Through Cinevidya, cinematographer-producer Amitabha Singh is trying to take filmmaking to children in all corners of India.
“Cinema is a very potent medium; a medium with mass reach as well as mass relevance. Aside from that, I feel that it is the medium of the young and the future. It allows the perfect blend of creativity and technology. That is the reason I want to bring this medium to children,” says Amitabha Singh, cinematographer, producer and the brain behind the initiative Cinevidya.
Amitabha started Cinevidya in 2016 with the aim of helping children express through this wonderful medium. With Cinevidya, he has been conducting filmmaking workshops as well as film festivals for children.
A Film and Television Institute of India(FTII) pass out, Amitabha has been working as a cinematographer and producer in the industry for over a decade. Known for his work in Khosla ka Ghosla and The Good Road, Amitabha has worked on different children’s films like Chillar Party and his directorial venture Shortcut Safari.
“I have worked with many child actors in my career. I could always see the kind of passion cinema ignited in them! Cinema does that to you- if you find your medium of expression in cinema, it captures your interest immediately. However, children aren’t exposed to this craft at all. You learn how to write, paint, and dance and to practice so many other art forms during school years, but the craft of filmmaking remains distant,” he says.
When asked if he wants to focus more on education through cinema, filmmaking or film appreciation, Amitabha laughs and makes it clear that he only wants to demystify cinema for children. He wishes to take the ‘awe’ factor out of it and make cinema, filmmaking in particular, easy for and accessible to children.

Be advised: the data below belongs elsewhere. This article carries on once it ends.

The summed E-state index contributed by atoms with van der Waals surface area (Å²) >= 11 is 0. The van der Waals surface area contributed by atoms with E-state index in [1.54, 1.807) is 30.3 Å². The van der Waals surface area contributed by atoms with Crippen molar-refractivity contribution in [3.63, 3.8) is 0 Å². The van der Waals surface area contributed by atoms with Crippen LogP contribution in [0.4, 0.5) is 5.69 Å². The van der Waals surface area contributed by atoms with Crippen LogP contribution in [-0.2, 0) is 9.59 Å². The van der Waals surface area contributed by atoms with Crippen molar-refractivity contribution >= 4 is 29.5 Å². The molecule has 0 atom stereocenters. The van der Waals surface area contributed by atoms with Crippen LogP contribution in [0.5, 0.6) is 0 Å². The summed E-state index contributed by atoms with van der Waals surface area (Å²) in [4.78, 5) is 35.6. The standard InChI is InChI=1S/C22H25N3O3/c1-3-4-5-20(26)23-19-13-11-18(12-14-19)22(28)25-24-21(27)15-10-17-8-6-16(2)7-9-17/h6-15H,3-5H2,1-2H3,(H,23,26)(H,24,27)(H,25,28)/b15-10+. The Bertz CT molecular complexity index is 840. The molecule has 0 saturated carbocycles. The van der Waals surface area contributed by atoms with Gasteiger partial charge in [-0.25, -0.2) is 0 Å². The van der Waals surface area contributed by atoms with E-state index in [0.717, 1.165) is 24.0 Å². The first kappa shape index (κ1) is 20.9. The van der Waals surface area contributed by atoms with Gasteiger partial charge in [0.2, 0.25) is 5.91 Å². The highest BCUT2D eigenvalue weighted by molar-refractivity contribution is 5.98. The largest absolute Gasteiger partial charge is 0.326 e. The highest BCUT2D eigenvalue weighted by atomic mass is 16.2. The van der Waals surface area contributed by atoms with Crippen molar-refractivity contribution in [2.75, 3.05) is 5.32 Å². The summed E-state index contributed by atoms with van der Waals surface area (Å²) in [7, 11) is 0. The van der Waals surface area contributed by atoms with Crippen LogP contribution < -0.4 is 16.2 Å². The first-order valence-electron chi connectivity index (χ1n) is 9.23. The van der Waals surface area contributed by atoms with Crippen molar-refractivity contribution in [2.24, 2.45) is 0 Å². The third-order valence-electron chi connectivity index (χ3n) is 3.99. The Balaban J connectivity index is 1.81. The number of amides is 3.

“We attach too much seriousness to cinema. I mean sure, the masters are masters and what they did and are doing is amazing. But that shouldn’t burden a child’s creativity. If you deal with cinema as a serious subject while teaching a 10-year-old, he or she might get petrified and feel that it’s too complicated for him or her. I don’t want that to happen,” he says.
Owing to his thought, Cinevidya’s three-day-long workshops are a mix of fun and learning. Over the course of these three days, children in the age group of 10-16 years watch films to understand the medium, are introduced to different aspects of filmmaking like screenwriting and editing and they also conceptualise and make a short film. “All of that in just three days?” I ask, incredulously!
“Well, I am not saying it’s a master’s degree course in three days,” laughs Amitabha. “The idea is to introduce children to filmmaking. We explain the basics and then let their creativity wander. What is important is for them to feel the need of expressing themselves through this medium. We are even open to conducting a 10-day workshop if the school or the institution allows us,” he says.
With film festivals, Amitabha wishes to take a bunch of finely curated films to children and hopes that these films will be able to bring about a positive change in all spheres of their lives.
In a country where good children’s cinema has become rare, a festival like Cinevidya would certainly be welcomed, he feels.
“If children are made aware of the brilliant content that is out there, they will become aware and accustomed to such fine content. As audience, they will demand such content and then the makers will have to provide for that demand,” he explains.
Amitabha wishes to cover over 30 cities, taking the series of film festivals and workshops to as many children as possible. He is currently trying to raise funds for his initiative and has taken the route of crowdfunding to try to find patrons who believe in his cause.
“I always believe that now is the time to start. I have this module and I know it has the potential to change lives of many children. I am positive I will be able to make my dream come true,” he concludes.
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